Individual retirement accounts (IRAs) are tax-deferred savings accounts intended to provide a source of income for retirement. Contributions to IRAs are made by the individual account owner and, depending on the particular type of IRA, by the individual's employer as in the case of a SEP-IRA. The funds are held by a financial institution that invests them in traditional assets, such as stocks, bonds, and mutual funds.
- Individual retirement accounts (IRAs) are savings accounts intended to provide a source of income for retirement.
- Funds invested in a non-self-directed IRA are usually overseen by a brokerage house that invests and manages the account.
- A self-directed IRA, which can be a traditional IRA or Roth IRA, allows the account owner to make investment decisions.
- Self-directed IRAs are helpful since they provide the owner with more flexibility in choosing investment options.
Differences Between Self-Directed IRAs and Traditional IRAs
When funds are invested in a non-self-directed IRA, they are usually managed by a brokerage house that invests the funds.?Of course, the account-holder can make trading decisions and direct the brokerage. The broker must also get the account holder's permission to make trades—unless the IRA is held with a money manager who has discretionary power over the account.
With a self-directed IRA (SDIRA), which can be either a traditional IRA or Roth IRA, the account owner directs all of the investment decisions through a custodian or broker. As a result, the owner has a much greater degree of flexibility in choosing investment options. This option may also reduce the fees charged because the custodian isn't involved in the investment transactions—only the investor.
The main difference between an SDIRA and other IRAs is the types of investments you can hold in the account. In general, regular IRAs are limited to common securities like stocks, bonds, certificates of deposit, and mutual or exchange-traded funds (ETFs).
But SDIRAs allow the owner to invest in a much broader array of assets—what are commonly called alternative investments. As such, an SDIRA requires greater initiative and due diligence by the account owner.
A self-directed IRA may be a little more challenging to set up than a standard IRA, but many investors find the freedom is worth the extra work.
Remember that SDIRAs are self-directed, which means custodians aren’t allowed to give financial advice. As such, traditional brokerages, banks, and investment companies usually don't offer them to their clients. That means you need to do your own homework. If you need help picking or managing your investments, you should plan on working with a financial advisor.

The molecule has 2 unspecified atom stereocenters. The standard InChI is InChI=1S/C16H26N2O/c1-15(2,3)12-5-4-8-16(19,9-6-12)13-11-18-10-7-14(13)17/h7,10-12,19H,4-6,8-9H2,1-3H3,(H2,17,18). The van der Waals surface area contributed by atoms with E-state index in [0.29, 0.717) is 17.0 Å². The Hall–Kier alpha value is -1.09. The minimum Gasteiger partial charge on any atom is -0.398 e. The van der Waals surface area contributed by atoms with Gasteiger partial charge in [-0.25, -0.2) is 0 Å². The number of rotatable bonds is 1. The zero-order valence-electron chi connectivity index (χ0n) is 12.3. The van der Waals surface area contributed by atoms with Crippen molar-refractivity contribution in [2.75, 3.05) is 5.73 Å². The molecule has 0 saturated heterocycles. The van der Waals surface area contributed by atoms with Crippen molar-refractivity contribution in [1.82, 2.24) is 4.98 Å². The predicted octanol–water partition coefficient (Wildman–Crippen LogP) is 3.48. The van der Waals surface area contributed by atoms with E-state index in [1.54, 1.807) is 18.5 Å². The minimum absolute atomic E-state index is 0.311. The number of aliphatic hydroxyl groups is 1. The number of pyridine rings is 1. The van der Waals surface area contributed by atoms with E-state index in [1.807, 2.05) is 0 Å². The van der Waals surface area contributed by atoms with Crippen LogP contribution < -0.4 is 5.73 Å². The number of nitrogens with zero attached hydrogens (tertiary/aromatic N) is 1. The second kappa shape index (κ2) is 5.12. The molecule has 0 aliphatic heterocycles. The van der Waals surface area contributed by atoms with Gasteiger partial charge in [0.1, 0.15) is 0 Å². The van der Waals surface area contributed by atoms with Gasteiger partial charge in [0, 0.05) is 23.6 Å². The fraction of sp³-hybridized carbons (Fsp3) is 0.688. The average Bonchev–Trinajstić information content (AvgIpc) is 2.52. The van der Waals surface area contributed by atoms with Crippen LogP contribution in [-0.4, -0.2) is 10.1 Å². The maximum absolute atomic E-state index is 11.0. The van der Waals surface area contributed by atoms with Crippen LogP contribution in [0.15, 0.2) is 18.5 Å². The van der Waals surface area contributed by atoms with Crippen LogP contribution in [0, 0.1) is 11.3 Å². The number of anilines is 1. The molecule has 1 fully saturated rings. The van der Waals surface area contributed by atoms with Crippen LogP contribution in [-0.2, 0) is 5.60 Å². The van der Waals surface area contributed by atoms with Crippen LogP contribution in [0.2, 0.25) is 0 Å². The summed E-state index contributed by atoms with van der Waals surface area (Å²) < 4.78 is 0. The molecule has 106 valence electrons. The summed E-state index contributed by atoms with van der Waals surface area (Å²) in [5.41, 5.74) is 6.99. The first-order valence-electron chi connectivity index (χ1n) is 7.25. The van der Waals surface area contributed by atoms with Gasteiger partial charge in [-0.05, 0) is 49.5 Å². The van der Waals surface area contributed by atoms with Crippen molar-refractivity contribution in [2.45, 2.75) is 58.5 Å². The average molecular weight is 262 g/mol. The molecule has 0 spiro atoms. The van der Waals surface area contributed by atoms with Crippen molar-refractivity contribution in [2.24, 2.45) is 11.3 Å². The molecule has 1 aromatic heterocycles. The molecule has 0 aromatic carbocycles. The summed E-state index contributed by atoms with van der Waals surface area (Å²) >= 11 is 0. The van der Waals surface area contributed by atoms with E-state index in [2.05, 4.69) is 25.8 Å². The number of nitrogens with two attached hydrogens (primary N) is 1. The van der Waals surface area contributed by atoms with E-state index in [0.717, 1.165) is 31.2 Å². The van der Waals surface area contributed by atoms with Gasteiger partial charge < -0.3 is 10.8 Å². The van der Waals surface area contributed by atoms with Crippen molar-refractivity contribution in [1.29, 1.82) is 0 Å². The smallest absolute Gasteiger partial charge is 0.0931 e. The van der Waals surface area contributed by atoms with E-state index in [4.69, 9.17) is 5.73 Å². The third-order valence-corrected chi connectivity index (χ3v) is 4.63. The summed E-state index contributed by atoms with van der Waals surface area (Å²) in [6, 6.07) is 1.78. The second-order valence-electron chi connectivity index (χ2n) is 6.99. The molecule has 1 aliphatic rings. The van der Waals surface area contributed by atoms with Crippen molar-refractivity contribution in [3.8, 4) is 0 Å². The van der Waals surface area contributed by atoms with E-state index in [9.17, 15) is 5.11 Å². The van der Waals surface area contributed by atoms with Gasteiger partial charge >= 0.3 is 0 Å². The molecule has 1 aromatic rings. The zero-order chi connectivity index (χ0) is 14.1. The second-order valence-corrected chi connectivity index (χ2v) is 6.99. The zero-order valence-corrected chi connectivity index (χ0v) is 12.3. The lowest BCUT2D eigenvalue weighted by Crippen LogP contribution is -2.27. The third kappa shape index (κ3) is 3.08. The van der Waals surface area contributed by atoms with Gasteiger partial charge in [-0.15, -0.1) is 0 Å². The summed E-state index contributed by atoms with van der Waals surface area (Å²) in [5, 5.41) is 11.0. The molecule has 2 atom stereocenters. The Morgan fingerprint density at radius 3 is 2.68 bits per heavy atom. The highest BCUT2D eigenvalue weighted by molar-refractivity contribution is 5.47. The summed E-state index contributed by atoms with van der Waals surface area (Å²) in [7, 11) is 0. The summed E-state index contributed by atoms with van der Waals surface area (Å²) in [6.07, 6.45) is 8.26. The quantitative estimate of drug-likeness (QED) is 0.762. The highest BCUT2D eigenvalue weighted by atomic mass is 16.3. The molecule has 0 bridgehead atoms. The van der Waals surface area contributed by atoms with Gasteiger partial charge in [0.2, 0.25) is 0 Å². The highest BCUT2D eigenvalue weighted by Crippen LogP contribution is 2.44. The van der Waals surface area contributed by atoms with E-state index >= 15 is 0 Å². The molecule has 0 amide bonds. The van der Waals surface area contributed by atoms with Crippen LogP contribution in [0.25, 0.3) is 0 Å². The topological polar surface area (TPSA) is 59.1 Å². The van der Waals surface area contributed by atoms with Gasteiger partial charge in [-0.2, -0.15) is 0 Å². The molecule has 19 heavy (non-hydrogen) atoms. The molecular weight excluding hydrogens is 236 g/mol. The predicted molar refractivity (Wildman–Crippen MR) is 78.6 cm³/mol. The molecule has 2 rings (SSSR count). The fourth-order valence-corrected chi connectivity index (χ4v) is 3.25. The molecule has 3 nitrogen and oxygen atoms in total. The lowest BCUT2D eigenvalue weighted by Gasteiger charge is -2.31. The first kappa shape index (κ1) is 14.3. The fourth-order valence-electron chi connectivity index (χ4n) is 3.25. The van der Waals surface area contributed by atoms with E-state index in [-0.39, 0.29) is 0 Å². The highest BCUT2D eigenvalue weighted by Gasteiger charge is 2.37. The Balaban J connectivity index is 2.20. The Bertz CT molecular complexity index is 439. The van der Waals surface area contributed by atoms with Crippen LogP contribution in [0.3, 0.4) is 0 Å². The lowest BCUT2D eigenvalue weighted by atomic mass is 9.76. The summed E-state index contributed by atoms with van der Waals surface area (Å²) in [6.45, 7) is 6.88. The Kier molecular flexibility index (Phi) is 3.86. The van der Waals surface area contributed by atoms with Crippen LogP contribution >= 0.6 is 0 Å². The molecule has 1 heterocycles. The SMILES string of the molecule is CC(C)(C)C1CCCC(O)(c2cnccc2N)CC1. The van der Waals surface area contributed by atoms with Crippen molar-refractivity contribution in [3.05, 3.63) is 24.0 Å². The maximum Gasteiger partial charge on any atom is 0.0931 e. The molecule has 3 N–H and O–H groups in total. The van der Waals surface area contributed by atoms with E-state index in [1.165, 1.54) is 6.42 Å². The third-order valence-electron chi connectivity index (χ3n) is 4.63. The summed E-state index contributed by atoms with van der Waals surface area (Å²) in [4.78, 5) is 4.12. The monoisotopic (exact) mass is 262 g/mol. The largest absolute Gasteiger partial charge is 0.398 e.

Alternative Investments for Self-Directed IRAs
Within the IRS restrictions, self-directed IRA funds may be used to invest in a diversified portfolio beyond traditional stocks and bonds. The owner of a self-directed IRA can invest in private placements, limited partnerships, tax lien certificates, and precious metals.
Self-directed IRAs cannot be used to purchase insurance instruments or collectibles.
Collectibles include a wide range of items, including antiques, artwork, alcoholic beverages, baseball cards, memorabilia, jewelry, stamps, and rare coins. This affects the kind of precious metal that a self-directed Roth IRA can hold. For example, an account holder can direct the custodian of the self-directed IRA?to invest in the silver market but cannot order the purchase of collectible silver coins.
A popular investment choice for those with self-directed IRAs is real estate. Funds from the IRA can be used to purchase a foreclosed property, for example, which will then be held in the name of the IRA custodian. The self-dealing restrictions apply, though, prohibiting the account holder from living at the?property.
The Internal Revenue Service (IRS) creates the rules for all retirement accounts, and all IRAs are prohibited from certain transactions regardless of the specific type of IRA. Account holders cannot take a personal loan against their funds or participate in other self-dealing activities, such as business transactions in which they or family members are personally involved.
IRA Contribution Limits
The IRS has established annual limits as to how much money can be contributed to an IRA. The annual contribution limit to both traditional and Roth IRAs—including self-directed IRAs—is $6,500 for 2023 and $7,000 for 2024. Individuals who are aged 50 and over can deposit an extra $1,000 each year as a catch-up contribution.